Why I Believe You Should Be Thinking About Your Money

How does money fit in with your life? Is it the thing that frees you, or the thing that ties you down?

Money. You’ve heard of it, right? It’s the thing they say makes the world go around. It’s (probably) the reason that you work, and it’s what you exchange for the things you need, and want, in life.

So, what’s the point of ignoring it?

I believe that money should be thought about more often. It should be talked about, especially with your loved ones.

If you hide from your money, your situation will never improve. If you don’t think about what you spend, it will disappear without you having any idea where it went. And when you truly need it, you will not have it.

Thinking about your money

Do you have any idea what you spend every month? How much do you owe in debt?

Australia currently has one of the highest personal debt levels in the world. Additionally, 1 in 3 households are living paycheck to paycheck. If an emergency came up today and you had to fly out to family in Melbourne, how would you pay? If you lost your job tomorrow, how long would your money last?

Be honest with yourself about your money situation. How much do you have, and how much do you owe? If you’re not happy with it, ask yourself what you are going to do about it. You may not be able to alter your earning easily, but your spending can be changed today.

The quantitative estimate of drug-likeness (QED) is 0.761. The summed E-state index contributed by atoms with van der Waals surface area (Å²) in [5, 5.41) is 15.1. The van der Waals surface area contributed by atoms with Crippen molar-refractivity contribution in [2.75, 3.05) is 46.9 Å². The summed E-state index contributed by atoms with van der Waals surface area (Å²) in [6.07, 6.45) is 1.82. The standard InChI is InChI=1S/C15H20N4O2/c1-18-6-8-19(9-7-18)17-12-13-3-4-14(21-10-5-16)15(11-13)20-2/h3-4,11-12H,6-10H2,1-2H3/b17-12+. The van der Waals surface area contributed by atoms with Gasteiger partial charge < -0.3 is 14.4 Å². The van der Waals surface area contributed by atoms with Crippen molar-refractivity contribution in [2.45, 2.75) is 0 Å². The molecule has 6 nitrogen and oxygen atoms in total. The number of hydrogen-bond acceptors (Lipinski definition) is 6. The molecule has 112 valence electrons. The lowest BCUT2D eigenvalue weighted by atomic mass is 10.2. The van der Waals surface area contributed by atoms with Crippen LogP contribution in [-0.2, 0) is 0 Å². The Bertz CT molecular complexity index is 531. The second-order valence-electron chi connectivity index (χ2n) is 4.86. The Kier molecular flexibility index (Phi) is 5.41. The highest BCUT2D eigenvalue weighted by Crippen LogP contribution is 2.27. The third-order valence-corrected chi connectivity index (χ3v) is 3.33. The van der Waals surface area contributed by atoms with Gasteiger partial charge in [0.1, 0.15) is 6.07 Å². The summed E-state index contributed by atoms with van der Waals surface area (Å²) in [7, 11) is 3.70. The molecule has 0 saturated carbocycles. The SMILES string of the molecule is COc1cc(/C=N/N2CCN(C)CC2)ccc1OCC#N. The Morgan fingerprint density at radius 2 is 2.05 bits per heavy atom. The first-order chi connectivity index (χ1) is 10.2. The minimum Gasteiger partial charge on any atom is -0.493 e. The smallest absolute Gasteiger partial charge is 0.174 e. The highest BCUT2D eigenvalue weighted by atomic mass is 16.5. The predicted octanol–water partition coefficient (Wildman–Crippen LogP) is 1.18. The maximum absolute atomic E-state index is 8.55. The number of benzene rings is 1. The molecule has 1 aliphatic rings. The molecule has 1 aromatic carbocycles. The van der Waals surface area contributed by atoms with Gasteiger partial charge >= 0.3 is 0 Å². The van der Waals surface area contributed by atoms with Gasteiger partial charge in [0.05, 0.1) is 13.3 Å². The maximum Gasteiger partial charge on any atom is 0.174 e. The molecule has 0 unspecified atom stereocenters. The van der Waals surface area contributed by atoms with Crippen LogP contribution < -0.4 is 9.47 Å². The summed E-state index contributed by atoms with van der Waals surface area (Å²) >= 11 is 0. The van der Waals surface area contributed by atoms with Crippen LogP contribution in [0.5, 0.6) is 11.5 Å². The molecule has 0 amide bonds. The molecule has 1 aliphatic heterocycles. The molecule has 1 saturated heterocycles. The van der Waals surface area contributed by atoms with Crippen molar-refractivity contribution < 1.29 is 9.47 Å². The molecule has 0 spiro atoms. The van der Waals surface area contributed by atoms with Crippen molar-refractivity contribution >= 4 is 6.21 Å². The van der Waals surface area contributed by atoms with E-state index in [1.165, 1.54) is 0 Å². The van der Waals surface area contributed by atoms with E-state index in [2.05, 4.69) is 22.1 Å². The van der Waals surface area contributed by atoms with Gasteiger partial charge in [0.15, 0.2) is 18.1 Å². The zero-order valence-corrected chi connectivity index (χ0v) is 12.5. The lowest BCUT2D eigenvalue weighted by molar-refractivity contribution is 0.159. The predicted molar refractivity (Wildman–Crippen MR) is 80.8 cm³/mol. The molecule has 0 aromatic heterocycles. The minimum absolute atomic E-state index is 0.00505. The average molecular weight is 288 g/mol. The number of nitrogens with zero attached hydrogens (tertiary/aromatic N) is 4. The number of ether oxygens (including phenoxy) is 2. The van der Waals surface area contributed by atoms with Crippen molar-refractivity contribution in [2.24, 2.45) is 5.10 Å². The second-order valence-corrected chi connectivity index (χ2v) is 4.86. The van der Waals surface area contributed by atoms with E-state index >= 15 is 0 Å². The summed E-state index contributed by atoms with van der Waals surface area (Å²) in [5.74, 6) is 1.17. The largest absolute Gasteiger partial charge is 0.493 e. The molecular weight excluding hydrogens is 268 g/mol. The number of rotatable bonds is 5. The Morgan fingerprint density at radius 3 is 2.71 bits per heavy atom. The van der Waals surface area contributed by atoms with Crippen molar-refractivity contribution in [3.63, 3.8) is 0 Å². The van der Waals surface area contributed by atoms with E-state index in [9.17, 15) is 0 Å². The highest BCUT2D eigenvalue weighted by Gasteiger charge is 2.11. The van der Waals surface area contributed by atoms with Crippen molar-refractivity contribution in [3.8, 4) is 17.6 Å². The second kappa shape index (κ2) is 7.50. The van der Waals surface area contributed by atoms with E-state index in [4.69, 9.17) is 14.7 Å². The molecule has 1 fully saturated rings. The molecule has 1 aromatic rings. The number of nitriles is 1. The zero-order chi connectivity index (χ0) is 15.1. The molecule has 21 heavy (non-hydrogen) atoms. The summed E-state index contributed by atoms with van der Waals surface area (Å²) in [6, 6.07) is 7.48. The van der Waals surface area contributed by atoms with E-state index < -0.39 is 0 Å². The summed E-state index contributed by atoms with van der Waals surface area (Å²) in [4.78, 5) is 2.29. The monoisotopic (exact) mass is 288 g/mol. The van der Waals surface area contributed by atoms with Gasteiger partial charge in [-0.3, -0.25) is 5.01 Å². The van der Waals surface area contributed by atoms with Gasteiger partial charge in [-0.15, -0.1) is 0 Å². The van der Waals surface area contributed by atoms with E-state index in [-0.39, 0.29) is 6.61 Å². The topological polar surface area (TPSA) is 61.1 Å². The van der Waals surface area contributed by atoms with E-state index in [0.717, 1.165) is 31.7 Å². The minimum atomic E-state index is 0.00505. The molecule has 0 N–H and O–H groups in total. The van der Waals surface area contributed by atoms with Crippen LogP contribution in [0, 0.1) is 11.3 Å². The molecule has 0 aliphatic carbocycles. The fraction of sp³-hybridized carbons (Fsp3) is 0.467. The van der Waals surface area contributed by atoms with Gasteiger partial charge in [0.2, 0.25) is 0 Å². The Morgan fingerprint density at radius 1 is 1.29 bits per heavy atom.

If you don’t know what you spend every month, now is the best time to start tracking it. Do you eat out on your lunch break? Do you buy something just because it’s ‘on sale’? What’s your monthly spend on coffee, or beer?

The smallest changes can mean you save the money for the things in life that really matter. As in yesterday’s post, compare the things you are spending your money on, to the things that matter most to you.

I spent around $10 a day on my work-day lunches. This alone cost me $2600 per year! When I worked that out, it was almost one month of my pay at the time. I could have been saving nearly 8% of my yearly income, simply by bringing food from home.

A couple of years ago, my nephew had his coming-of-age ceremony in Burma. If it had been a few years earlier, we might not have been able to afford the tickets. We might have let our nephew down, and my wife and I would have regretted the decision for quite some time. And I might console her with a text, but after I finished my KFC.

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